8 Ice Bath Dos and Don'ts

As a coach, one of the most common questions posed to me by athletes, whether they are tri-rookies or emerging elites, is "what can I do to get faster?" Most tend to be looking for the key workout that will help push them to new heights. Others want to know what new piece of equipment will help them shave a gram off their bike set-up or make them a fraction more aerodynamic.

One of the biggest lessons I have learned in the 30 years I have been exposed to endurance sports is that consistency and commitment to the small stuff are paramount to success. And these two items are not mutually exclusive. It is generally the attention to this small stuff, such as functional strength, nutrition and recovery that helps keep athletes from sustaining injury and thus allows them to be consistent in their training.

Most athletes have heeded the recommendation to incorporate strength and flexibility training into their regimen and some actually include these items as entries in their training logs. And, while I know we all break from time to time, I can't think of a more disciplined group when it comes to nutrition.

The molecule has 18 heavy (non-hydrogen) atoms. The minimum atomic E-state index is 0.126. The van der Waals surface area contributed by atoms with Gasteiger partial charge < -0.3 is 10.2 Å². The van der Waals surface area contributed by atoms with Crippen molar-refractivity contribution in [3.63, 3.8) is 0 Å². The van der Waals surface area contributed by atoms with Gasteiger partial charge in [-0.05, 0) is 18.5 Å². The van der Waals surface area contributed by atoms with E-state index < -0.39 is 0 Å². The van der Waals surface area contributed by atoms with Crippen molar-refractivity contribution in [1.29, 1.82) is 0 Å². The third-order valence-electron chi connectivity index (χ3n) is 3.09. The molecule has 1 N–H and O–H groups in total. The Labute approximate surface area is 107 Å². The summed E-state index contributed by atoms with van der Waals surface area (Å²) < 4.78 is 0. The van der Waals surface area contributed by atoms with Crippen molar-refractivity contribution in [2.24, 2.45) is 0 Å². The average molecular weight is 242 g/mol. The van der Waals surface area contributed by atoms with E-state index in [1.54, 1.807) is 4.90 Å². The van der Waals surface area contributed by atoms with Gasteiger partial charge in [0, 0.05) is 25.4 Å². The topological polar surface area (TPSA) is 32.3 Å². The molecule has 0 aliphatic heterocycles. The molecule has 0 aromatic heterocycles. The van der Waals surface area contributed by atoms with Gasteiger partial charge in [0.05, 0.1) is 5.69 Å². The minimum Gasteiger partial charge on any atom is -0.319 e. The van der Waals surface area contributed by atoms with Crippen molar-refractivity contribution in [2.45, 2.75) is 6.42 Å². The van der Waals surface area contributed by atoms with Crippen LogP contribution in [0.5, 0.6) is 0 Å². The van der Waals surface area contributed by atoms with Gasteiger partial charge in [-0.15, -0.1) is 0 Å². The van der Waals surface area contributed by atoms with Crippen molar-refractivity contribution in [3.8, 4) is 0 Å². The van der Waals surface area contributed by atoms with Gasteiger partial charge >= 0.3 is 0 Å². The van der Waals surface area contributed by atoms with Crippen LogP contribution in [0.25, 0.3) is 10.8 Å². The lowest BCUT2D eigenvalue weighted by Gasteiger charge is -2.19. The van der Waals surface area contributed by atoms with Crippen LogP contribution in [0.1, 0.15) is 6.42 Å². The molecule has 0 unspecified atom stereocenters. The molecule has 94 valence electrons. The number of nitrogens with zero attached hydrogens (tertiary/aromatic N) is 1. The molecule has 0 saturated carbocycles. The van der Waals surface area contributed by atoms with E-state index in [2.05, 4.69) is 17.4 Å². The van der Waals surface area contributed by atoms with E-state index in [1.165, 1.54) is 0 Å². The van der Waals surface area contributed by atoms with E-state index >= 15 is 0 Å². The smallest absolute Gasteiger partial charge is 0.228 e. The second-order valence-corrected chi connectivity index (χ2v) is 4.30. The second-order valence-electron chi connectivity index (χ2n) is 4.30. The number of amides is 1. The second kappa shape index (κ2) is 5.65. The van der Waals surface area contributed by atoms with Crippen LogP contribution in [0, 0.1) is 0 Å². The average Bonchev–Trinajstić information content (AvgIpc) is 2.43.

However, if there is one common shortcoming I would single out in the Type A-leaning triathlon population, it's the lack of focus on recovery. While in part this means breaking ourselves from the "more is better" mentality, it also means doing the little things that help our bodies bounce back for the next training session.

A number of people have been asking about ice baths lately, possibly due to the visibility successful marathoners such as Paula Radcliffe and Meb Keflezighi have brought to the practice. The general theory behind this cold therapy is that the exposure to cold helps to combat the microtrauma (small tears) in muscle fibers and resultant soreness caused by intense or repetitive exercise.

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